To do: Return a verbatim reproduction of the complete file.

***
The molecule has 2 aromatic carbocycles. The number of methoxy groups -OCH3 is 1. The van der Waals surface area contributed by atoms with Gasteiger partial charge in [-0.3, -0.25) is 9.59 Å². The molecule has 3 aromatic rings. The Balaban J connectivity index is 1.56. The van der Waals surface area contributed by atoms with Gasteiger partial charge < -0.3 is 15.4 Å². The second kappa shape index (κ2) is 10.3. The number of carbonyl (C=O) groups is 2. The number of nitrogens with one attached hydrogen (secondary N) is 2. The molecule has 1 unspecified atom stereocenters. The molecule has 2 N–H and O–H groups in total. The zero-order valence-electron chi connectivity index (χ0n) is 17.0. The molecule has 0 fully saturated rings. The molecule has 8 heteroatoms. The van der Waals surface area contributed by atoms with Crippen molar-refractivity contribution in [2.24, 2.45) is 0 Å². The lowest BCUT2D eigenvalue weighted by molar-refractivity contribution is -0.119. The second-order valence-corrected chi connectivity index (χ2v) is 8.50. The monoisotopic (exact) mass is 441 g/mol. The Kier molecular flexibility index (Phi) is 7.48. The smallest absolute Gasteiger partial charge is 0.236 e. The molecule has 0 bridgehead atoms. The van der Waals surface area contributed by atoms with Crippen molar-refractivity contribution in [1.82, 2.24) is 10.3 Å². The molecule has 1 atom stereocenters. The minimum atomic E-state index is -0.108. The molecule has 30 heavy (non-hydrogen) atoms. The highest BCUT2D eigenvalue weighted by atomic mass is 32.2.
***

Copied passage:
The molecule has 2 aromatic carbocycles. The number of methoxy groups -OCH3 is 1. The van der Waals surface area contributed by atoms with Gasteiger partial charge in [-0.3, -0.25) is 9.59 Å². The molecule has 3 aromatic rings. The Balaban J connectivity index is 1.56. The van der Waals surface area contributed by atoms with Gasteiger partial charge < -0.3 is 15.4 Å². The second kappa shape index (κ2) is 10.3. The number of carbonyl (C=O) groups is 2. The number of nitrogens with one attached hydrogen (secondary N) is 2. The molecule has 1 unspecified atom stereocenters. The molecule has 2 N–H and O–H groups in total. The zero-order valence-electron chi connectivity index (χ0n) is 17.0. The molecule has 0 fully saturated rings. The molecule has 8 heteroatoms. The van der Waals surface area contributed by atoms with Crippen molar-refractivity contribution in [2.24, 2.45) is 0 Å². The lowest BCUT2D eigenvalue weighted by molar-refractivity contribution is -0.119. The second-order valence-corrected chi connectivity index (χ2v) is 8.50. The monoisotopic (exact) mass is 441 g/mol. The Kier molecular flexibility index (Phi) is 7.48. The smallest absolute Gasteiger partial charge is 0.236 e. The molecule has 0 bridgehead atoms. The van der Waals surface area contributed by atoms with Crippen molar-refractivity contribution in [1.82, 2.24) is 10.3 Å². The molecule has 1 atom stereocenters. The minimum atomic E-state index is -0.108. The molecule has 30 heavy (non-hydrogen) atoms. The highest BCUT2D eigenvalue weighted by atomic mass is 32.2.